In recent years many research workers have turned their attention to the quantitative characterization of complex compounds and reactions of complex-formation in solution. Instability constants characterize quantitatively the equili bria in solutions of complex compounds and are extensively used by chemists of widely-varying specialities, in analytical chemistry, electrochemistry, the technology of non-ferrous and rare metals, etc., for calculations of various kinds. Despite the wealth of numerical data, no reasonably full coliection of instability constants of complex compounds has been made until now. The various individual collections of data are far from complete and in most cases omit references to the source materials. Moreover, the present state of the chemistry of complex compounds most urgently demands the complete systematization of data on instability constants and an extension of work in this field which would take advantage of the latest physico-chemical methods. The present work contains instability constants for 1,381 complex compounds. We have considered it convenient to preface the summary of the instability constants with an introductory section of a general theoretical character. This section deals with methods for the calculation of instability constants from experimental data, the influence of external conditions, such as temperature and ionic strength, on the stability of com plexes, and the principal factors determining the stability of complex compounds in aqueous solution. (vii) PREFACE In compiling the summary we have used the original litera ture and abstracts for the most part up to 1954, and some work published in 1955-1956.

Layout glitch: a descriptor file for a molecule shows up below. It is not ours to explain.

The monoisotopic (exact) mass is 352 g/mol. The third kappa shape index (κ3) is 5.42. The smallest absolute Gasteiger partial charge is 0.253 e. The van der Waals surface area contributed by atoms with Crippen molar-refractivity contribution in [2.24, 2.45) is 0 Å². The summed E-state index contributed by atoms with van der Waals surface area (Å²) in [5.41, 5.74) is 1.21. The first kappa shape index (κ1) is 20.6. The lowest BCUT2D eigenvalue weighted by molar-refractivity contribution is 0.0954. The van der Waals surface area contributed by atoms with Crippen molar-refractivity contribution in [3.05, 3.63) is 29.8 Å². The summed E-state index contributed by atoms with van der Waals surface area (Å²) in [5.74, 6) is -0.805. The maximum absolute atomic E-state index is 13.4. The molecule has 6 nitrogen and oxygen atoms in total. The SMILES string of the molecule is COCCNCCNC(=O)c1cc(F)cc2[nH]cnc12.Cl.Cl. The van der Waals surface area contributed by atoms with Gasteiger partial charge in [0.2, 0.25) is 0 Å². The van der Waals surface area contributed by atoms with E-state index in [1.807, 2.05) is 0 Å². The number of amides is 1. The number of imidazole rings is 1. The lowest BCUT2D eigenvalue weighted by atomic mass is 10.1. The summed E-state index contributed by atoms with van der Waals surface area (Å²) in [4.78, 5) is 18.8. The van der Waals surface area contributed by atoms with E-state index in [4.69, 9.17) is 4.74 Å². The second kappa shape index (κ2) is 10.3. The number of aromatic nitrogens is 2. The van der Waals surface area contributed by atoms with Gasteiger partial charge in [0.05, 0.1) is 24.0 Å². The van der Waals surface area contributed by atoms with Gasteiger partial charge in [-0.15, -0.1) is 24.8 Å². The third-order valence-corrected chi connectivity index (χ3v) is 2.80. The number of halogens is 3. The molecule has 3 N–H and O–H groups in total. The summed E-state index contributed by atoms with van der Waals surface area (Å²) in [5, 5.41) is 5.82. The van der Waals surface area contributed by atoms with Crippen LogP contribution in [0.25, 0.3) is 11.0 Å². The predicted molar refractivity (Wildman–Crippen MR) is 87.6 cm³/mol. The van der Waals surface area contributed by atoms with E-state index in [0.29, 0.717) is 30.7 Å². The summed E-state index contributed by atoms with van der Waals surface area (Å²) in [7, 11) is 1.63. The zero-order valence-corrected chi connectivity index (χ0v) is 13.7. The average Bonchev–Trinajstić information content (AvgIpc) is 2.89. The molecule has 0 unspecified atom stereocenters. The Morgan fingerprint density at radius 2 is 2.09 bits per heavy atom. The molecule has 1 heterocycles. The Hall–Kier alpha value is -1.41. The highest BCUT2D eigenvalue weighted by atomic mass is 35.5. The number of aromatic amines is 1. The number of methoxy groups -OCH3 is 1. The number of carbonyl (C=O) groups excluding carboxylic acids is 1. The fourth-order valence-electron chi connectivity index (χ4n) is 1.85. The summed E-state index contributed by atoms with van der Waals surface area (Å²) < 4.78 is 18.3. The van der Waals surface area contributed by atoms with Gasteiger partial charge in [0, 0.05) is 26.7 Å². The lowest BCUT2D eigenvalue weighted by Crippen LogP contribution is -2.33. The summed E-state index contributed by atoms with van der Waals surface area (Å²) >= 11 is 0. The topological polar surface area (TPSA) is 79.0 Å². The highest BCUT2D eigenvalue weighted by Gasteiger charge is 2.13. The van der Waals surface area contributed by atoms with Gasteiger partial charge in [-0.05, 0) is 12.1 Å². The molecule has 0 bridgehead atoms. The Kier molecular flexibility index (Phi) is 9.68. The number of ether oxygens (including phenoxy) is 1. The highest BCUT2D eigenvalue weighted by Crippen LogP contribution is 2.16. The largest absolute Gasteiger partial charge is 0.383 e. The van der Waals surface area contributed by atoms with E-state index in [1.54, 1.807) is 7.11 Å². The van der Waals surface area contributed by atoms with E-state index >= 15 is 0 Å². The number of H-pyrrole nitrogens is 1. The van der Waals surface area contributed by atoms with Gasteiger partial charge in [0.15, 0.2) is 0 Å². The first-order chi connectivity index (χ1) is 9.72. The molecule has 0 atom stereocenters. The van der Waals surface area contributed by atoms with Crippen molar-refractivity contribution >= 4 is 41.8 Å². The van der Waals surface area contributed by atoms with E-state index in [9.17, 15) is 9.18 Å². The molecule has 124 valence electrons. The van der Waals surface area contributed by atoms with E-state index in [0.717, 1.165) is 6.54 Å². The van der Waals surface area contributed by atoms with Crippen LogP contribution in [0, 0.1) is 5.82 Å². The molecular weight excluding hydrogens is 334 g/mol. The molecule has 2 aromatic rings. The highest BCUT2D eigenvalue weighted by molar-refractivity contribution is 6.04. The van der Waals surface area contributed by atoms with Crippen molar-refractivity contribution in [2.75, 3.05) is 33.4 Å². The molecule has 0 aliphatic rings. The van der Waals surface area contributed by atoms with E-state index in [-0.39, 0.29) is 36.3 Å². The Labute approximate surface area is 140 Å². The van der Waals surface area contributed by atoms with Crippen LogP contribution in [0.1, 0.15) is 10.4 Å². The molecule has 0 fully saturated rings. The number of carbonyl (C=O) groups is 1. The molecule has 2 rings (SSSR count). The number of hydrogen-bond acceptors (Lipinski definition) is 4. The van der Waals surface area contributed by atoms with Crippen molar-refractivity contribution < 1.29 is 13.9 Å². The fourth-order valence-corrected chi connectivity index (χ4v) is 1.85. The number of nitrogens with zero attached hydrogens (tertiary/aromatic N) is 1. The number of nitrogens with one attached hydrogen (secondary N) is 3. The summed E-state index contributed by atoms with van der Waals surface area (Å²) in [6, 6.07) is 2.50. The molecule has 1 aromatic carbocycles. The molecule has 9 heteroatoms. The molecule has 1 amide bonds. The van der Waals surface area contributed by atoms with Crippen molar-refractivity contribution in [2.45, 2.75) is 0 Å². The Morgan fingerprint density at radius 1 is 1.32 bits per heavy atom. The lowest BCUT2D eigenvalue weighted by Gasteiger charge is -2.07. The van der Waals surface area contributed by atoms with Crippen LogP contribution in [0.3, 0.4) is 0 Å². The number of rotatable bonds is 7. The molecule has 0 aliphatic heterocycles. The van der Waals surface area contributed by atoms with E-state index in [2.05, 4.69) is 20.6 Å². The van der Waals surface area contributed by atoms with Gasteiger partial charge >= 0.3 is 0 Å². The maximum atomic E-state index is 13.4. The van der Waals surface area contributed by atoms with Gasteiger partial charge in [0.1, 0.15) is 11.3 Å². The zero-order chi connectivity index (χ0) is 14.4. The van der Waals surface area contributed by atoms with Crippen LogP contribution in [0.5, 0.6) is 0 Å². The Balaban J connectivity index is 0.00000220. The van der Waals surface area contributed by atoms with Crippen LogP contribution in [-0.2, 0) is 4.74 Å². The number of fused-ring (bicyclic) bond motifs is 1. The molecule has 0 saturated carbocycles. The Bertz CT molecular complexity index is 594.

Papers Presented at the Symposium Held in Wroclaw, Poland, 15–19 June 1962
Author: B. Jeżowska-Trzebiatowska
Theory and Structure of Complex Compounds presents the development of the chemistry of complex compounds. This book discusses the various applications of complex compounds in the laboratories and industry, particularly for preparation of reactor materials, for identification of chemical elements, and extraction of rare elements. Organized into 88 chapters, this book begins with an overview of the essential role that oxygen plays in chemical compounds, particularly in complex compounds. This text then examines the redox potentials for the manganese hematoporphyrin in a water solution. Other chapters consider the results of applying the treatment to the hexacarbonyls of chromium, tungsten, and molybdenum. This book discusses as well the optical rotatory dispersion of asymmetric organic and inorganic compounds. The final chapter deals with the general equation allowing determination of the equilibrium constants of the complex formation reaction from spectro-photometric measurements. This book is a valuable resource for chemists, physicists, scientists, and mathematicians.